As they begin their hybrid work journeys, employees need to be empowered to stay productive and efficient. But they also need to be empowered in other ways. Some of the major challenges hybrid organizations are now grappling with include employee mental health, work/life balance and — importantly — diversity and inclusion. Ensuring that all employees’ voices and needs can be clearly heard — no matter where or how they work — is one of the most important goals in ensuring a successful transition to new ways of working.
In any hybrid workplace, issues of diversity and inclusion are likely to appear early on — often in as simple a form as the divide between those who return to the office physically and those who remain remote.
Issues around accessibility and inclusion are primary. For example, are remote employees at a disadvantage when it comes to having their voices heard — and listened to — in meetings? Are their opinions considered as seriously as those of employees present in the boardroom? Is technology throwing up any barriers to comprehension, participation or data access when it comes to day-to-day activities?
A second question is around whether there are other groups of employees who are disproportionately benefitting from — or being disadvantaged by — remote work. For example, younger workers may inherently prefer and be more adept at remote working than older workers. However, unacknowledged biases may mean that remote workers are less considered for promotion than those who appear daily in the office.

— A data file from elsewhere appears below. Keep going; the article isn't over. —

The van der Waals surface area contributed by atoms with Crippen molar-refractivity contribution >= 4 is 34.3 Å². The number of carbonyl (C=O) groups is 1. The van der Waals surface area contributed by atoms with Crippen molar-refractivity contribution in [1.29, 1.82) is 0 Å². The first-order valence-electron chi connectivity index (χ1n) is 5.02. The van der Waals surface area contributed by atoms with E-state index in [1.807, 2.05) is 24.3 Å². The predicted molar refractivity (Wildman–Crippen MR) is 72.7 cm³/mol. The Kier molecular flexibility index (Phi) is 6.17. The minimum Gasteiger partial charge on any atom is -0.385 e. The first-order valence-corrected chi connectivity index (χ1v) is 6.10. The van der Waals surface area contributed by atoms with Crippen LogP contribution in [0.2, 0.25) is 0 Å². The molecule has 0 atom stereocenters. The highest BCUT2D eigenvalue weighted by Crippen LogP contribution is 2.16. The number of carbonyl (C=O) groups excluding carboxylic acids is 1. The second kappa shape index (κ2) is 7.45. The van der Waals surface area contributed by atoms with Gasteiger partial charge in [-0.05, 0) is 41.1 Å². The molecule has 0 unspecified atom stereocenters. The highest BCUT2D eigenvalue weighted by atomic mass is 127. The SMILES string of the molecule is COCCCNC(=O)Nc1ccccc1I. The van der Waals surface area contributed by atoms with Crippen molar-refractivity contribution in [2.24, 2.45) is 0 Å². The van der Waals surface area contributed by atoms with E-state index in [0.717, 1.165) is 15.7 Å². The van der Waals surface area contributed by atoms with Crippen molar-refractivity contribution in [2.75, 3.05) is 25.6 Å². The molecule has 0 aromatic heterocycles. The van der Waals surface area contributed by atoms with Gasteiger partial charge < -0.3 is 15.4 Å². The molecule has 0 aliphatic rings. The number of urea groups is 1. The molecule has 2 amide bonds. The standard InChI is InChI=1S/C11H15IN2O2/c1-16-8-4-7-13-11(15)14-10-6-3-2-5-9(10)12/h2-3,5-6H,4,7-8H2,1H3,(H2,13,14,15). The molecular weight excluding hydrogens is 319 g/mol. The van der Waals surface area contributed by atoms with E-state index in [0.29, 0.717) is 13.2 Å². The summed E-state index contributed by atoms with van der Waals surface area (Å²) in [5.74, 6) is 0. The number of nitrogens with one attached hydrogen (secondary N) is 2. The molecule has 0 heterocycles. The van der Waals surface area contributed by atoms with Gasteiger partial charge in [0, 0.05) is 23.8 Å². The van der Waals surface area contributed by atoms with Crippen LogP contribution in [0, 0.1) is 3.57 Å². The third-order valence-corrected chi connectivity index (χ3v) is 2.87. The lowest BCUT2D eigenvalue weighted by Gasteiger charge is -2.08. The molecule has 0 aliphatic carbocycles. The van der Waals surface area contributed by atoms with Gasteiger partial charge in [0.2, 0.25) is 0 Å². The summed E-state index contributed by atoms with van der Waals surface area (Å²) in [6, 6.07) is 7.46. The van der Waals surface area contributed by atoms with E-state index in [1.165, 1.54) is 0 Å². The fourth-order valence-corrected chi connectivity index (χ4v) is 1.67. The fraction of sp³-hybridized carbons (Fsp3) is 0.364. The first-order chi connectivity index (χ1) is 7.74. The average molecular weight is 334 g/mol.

On the converse, do certain employees, groups or communities find it harder than others to manage either remote working, or a requirement to return to the office in person? Do childcare or other family needs interfere? Do special visual or auditory needs or other accessibility issues stand in the way of any employees being able to give their all?
A recent study from Gartner found that companies that effectively manage the transition to a hybrid work environment and employ sustainable initiatives can boost inclusion by nearly a quarter. These findings come amid a growing push from businesses to formally and publicly commit to increasing diversity, improving inclusion and addressing inequity.
To effectively transition to new ways of working, organizations must undertake a number of initiatives. These include: identifying the needs of different types of employees, investing in the necessary resources to support their success, leveraging education, wellbeing and training programs and inculcating a culture of diversity and inclusivity at every level.
Ensuring all employees can easily see, read, hear and access the information they need to work is an important first step on any company’s journey to being a more inclusive, diverse and supportive place to work.
Chrome browser and Chrome OS offer a number of accessibility features for promoting a fairer, more inclusive workplace. For example, with the Google Admin console for Chrome OS devices, IT can seamlessly manage accessibility policies across tools such as ChromeVox spoken feedback, select-to-speak, high contrast, screen magnifier, sticky keys, and virtual Keyboard.
Chrome also allows employees to customize web page content and font sizes, change the cursor color, export accessible PDFs, generate real-time captions for media, select text to read aloud and leverage dictation functionality.
With the hybrid model set to have a long-lasting impact on work around the world, fostering a diverse and inclusive culture will be necessary for organizations to attract and retain top talent. Yet this can only happen if there’s both awareness and eagerness to address the challenges.
With Chrome , organizations can lay a strong foundation for an organizational culture that embraces and supports employees’ differing needs, paving the way for a future where all employees can work effectively, comfortably and productively.